It’s hard not to be impressed by the Arduboy. In just a few short years, [Kevin Bates] went from proof of concept to a successful commercial product without compromising on his original open source goals. Today, anyone can develop a game for the Arduboy and have it distributed to owners all over the world for free. If you’ve ever dreamt of being a game developer, the Arduboy community is for you.

Realizing the low-cost hardware and open source software of the Arduboy makes it an excellent way to learn programming, [Kevin] is now trying to turn his creation into a legitimate teaching tool. He’s kicking off this new chapter in the Arduboy’s life with a generous offer: giving out free hardware to educators all over the world. Anyone who wants to be considered for the program just needs to write-up a few paragraphs on how they’d utilize the handheld game system in their class.

[Kevin] already knows the Arduboy has been used to teach programming, but those have all been one-off endeavours. They relied on a teacher that was passionate enough about the Arduboy to put in their own time and effort to create a lesson plan around it. So one of the main goals right now is getting an official curriculum put together so educators won’t have to start from scratch. The community has already developed 16 free lessons, but they’re looking for help in creating more and translating them into other languages.

While the details are still up in the air, [Kevin] also plans to travel to schools personally and help them get their Arduboy classes off the ground. He’s especially interested in developing countries and other areas that are disadvantaged educationally. Believing that the Arduboy is as much a way to teach effective leadership and teambuilding as it is programming, he thinks this program can truly make a difference.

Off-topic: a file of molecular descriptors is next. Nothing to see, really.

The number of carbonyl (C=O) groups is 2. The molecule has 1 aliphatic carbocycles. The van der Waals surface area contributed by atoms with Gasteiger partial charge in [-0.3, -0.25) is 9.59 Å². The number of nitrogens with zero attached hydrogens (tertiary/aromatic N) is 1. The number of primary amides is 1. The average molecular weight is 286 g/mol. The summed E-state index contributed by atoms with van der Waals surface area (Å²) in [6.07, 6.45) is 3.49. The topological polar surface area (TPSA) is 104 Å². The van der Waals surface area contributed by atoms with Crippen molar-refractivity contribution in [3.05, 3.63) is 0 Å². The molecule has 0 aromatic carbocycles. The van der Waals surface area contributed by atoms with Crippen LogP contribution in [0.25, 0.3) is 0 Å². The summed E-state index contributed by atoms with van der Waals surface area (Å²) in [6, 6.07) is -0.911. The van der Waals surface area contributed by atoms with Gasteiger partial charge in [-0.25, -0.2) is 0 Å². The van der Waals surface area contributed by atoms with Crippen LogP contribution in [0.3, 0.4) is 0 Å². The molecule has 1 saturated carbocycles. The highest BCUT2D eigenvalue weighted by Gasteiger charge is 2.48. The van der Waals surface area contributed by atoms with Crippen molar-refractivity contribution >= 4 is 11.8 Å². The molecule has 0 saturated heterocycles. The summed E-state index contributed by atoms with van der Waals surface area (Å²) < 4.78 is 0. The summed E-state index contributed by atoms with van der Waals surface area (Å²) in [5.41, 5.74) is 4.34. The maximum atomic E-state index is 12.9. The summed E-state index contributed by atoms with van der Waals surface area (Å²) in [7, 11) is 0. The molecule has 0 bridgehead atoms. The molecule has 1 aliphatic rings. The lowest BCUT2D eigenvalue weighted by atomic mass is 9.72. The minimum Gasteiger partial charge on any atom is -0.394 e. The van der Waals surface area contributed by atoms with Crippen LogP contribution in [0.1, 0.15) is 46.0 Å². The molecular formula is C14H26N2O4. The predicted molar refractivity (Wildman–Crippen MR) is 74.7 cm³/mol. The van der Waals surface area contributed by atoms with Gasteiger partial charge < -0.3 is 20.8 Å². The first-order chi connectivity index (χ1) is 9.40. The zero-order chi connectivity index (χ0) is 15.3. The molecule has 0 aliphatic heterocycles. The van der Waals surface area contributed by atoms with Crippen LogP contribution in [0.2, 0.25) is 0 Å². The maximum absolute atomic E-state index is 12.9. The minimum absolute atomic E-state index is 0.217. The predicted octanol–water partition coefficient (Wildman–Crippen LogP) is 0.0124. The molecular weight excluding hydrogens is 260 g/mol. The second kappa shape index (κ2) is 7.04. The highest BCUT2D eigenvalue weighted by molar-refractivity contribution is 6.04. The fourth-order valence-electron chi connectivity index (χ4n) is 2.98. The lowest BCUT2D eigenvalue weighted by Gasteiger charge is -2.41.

Since [Kevin] first Rickrolled us with his prototype in 2014, we’ve seen the Arduboy project spread like wildfire through the hacker community. From figuring out how to play its games on other gadgets to developing an expansion cartridge for the real thing, the Arduboy has already done its fair share of inspiring. Here’s hoping it has just as much of an impact on the next generation of hackers once they get their hands on it.

Hackaday Podcast Ep23: Everything Breaks… Raspberry Pi, ADS-B, Hackaday Website, And Automotive Airbags

Mike Szczys and Elliot Williams talk news and great hacks from the past seven days. Sad word this week as Maker Media, the company behind Make Magazine and Maker Faire, have closed their doors. There seems to be a lot of news about broken hardware and software to discuss, with ADS-B problems grounding hundreds of flights in the US, Hackaday itself having a site outage, the Raspberry Pi 3 B+ can be bricked with a really easy mistake, and Lewin wrote a great overview of the Takata airbag debacle. Don’t worry there are still plenty of hacks as we look at old computers that sing, microcontrollers that chiptune, beat boxes that are actually boxes, and some very neat cartridge hacks for NES and Arduboy.

Take a look at the links below if you want to follow along, and as always tell us what you think about this episode in the comments!

Direct download (60 MB)